- Weight and the percentage of body fat also plays a part. A larger person may require a higher dose for the drug to work effectively.
- The general well-being of a person also plays a role. A person with existing conditions that affect their kidneys, as well as their liver, may have impaired functionality in terms of how drugs are metabolized.
- Drinking on muscle relaxers is also known to be responsible for prolonged staying in the system.
Muscle Relaxers On Drug Tests
The common question is, will muscle relaxers show up on a drug test? Understanding how certain long drugs stay in the system is important. While this may not be such a big concern with all-natural muscle relaxers, it is important to consider these factors when using a pharmaceutical product.
Despite the fact that muscle relaxers can get one high, they are not specifically tested. Some people still want to know how long the medication will remain in their system and for how long they will test positive for specific chemicals.
Below is a guide that provides further details of different muscle relaxants, as well as the time they generally stay in the body and remains detectable.
|Drug Name||Blood Test||Urine Sample||Saliva Sample|
|Baclofen||72 hours for regular doses||48 hours (Up to 10 days with high doses)||48 to 72 hours|
|Flexeril||Up to 10 days||4 to 4 days||3 to 10 days|
|Soma||24 hours||2-3 days, Variable (Chronic / Acute)||up to 4 hours|
Flushing Muscle Relaxers Out Faster
Even though several suggestions have been made that certain claim drugs can be flushed out of the system faster, it should be noted that these drugs have a specific half-life and their elimination will be affected by a number of factors related to the medication, as well as the patient being treated.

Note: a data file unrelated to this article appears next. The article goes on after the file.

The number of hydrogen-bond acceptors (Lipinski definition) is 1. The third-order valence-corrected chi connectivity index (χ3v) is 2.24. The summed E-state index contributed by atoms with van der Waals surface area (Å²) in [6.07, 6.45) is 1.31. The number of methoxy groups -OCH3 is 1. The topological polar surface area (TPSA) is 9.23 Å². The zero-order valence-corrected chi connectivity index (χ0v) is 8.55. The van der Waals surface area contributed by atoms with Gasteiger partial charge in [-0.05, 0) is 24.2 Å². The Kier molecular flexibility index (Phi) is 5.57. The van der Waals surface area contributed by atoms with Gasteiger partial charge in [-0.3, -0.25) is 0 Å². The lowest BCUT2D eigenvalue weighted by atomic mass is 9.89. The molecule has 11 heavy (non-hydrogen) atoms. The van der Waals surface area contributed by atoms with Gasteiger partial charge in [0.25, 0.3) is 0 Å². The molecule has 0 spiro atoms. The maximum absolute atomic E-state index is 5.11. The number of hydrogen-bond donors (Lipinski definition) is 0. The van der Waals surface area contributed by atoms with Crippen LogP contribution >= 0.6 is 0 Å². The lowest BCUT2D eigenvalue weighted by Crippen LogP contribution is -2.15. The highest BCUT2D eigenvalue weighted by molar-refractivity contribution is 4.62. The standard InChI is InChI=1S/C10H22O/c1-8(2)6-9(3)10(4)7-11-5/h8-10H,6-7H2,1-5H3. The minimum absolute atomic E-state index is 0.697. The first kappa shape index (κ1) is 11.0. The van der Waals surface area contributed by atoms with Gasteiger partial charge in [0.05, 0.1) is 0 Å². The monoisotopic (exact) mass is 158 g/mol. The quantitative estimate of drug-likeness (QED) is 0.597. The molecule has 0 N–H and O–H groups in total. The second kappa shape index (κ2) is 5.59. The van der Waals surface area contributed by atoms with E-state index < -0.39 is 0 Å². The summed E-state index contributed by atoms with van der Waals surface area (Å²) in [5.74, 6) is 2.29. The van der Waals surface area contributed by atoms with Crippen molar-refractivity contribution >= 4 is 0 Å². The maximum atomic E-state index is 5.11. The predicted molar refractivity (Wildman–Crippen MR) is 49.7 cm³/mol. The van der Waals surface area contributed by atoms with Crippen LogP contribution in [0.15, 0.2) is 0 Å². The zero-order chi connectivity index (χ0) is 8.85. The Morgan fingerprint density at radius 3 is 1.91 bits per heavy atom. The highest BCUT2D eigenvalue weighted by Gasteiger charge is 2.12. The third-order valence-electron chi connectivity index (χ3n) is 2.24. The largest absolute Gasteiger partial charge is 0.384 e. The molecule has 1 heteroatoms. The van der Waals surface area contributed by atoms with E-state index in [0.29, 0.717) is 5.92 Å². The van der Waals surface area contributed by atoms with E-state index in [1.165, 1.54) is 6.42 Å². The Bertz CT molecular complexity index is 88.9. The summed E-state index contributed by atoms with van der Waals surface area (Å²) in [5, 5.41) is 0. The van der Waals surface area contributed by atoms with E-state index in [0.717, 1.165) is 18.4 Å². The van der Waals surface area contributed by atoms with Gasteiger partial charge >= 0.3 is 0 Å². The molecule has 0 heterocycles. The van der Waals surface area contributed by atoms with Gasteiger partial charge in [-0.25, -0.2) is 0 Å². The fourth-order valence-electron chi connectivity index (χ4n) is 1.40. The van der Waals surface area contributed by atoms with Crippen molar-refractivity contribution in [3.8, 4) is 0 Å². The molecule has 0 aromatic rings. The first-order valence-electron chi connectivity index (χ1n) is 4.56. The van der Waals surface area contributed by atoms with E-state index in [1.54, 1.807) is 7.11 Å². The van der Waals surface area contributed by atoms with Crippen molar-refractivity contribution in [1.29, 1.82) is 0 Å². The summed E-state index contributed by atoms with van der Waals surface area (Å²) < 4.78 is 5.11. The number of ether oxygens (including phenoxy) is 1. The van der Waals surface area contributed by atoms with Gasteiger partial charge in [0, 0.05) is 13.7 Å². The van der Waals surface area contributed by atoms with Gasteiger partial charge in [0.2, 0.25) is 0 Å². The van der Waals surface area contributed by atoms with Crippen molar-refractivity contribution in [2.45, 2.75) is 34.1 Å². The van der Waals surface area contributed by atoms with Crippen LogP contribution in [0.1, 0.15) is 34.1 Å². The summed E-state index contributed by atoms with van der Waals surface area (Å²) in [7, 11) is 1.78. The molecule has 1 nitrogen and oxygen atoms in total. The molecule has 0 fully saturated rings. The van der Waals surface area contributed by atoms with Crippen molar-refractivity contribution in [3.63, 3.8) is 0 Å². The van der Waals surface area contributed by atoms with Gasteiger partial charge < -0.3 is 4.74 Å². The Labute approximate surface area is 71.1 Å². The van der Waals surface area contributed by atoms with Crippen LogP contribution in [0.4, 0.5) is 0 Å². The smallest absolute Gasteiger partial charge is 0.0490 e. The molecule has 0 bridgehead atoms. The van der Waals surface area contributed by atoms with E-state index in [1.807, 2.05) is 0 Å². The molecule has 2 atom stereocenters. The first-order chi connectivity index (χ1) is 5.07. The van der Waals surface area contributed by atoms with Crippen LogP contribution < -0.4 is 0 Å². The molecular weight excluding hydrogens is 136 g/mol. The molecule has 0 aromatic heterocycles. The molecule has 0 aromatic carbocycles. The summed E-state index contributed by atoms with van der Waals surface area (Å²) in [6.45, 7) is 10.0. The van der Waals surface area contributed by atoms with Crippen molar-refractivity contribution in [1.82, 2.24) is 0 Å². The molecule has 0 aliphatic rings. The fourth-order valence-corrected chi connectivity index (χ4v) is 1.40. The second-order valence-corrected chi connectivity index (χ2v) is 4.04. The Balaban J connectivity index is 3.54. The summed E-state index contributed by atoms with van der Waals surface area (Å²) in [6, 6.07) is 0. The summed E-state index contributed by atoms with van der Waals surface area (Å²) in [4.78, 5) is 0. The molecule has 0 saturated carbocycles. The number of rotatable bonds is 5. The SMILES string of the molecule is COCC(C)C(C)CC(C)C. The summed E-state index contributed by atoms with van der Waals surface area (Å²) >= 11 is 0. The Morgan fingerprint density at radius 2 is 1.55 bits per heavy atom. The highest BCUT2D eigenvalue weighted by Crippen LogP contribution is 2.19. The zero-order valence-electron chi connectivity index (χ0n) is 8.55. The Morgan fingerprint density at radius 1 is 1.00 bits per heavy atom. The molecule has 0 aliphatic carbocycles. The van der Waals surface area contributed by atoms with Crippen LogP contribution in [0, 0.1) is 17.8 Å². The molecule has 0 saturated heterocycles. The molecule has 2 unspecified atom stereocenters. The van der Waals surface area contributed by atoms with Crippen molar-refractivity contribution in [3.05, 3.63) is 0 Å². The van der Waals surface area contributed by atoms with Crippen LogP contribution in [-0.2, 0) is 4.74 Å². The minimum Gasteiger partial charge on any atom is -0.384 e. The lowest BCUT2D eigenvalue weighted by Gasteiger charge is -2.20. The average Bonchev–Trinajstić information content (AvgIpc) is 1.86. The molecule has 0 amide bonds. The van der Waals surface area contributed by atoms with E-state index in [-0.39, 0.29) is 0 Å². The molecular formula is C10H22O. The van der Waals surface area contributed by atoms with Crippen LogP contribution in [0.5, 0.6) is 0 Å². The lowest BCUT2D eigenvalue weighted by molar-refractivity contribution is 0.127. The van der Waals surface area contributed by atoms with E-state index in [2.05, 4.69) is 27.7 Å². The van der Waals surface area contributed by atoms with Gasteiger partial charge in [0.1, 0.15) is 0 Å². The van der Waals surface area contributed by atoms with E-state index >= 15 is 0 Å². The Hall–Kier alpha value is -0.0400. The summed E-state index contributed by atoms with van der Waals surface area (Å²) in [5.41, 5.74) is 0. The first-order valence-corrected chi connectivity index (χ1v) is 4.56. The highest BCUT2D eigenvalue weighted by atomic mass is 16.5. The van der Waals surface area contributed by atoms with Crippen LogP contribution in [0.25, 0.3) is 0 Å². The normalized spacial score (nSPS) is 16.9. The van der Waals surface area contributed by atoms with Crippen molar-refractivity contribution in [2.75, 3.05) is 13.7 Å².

The specific time it would take to get a muscle relaxer completely eliminated from the system depends on the drug. Some might only be detectable in the system for a period of two days, while others can be found for as long as a month.
Still, there are a few tips that might be worth a try. Hydrating the body thoroughly with about three liters of water per day could be a good way to speed up the elimination process of the chemicals that are in the body. Some have also suggested that cranberry juice, in addition to the water, can be helpful to clear out the chemicals faster. Exercise is yet another potential option that may be utilized. Furthermore, avoiding foods that could slow down metabolism is also an important step to take when trying to eliminate these drugs from the body at an accelerated rate.
When the use of muscle relaxers do become a problem, a person might require a professional detoxification procedure to get rid of the chemicals in their system. Professional addiction treatment can be provided to the person. This would usually include a program in a drug rehab that assists in reducing withdrawal symptoms, while also enabling the person to stop their habit of potentially abusing these muscle relaxants.
- Luo X, Pietrobon R, Curtis LH, Hey LA, Prescription of nonsteroidal anti-inflammatory drugs and muscle relaxants for back pain in the United States., https://www.ncbi.nlm.nih.gov/pubmed/15564901
- Corey Witenko, Robin Moorman-Li, Carol Motycka, Kevin Duane, Juan Hincapie-Castillo, Paul Leonard, Christopher Valaer, Considerations for the Appropriate Use of Skeletal Muscle Relaxants for the Management Of Acute Low Back Pain, https://www.ncbi.nlm.nih.gov/pmc/articles/PMC4103716/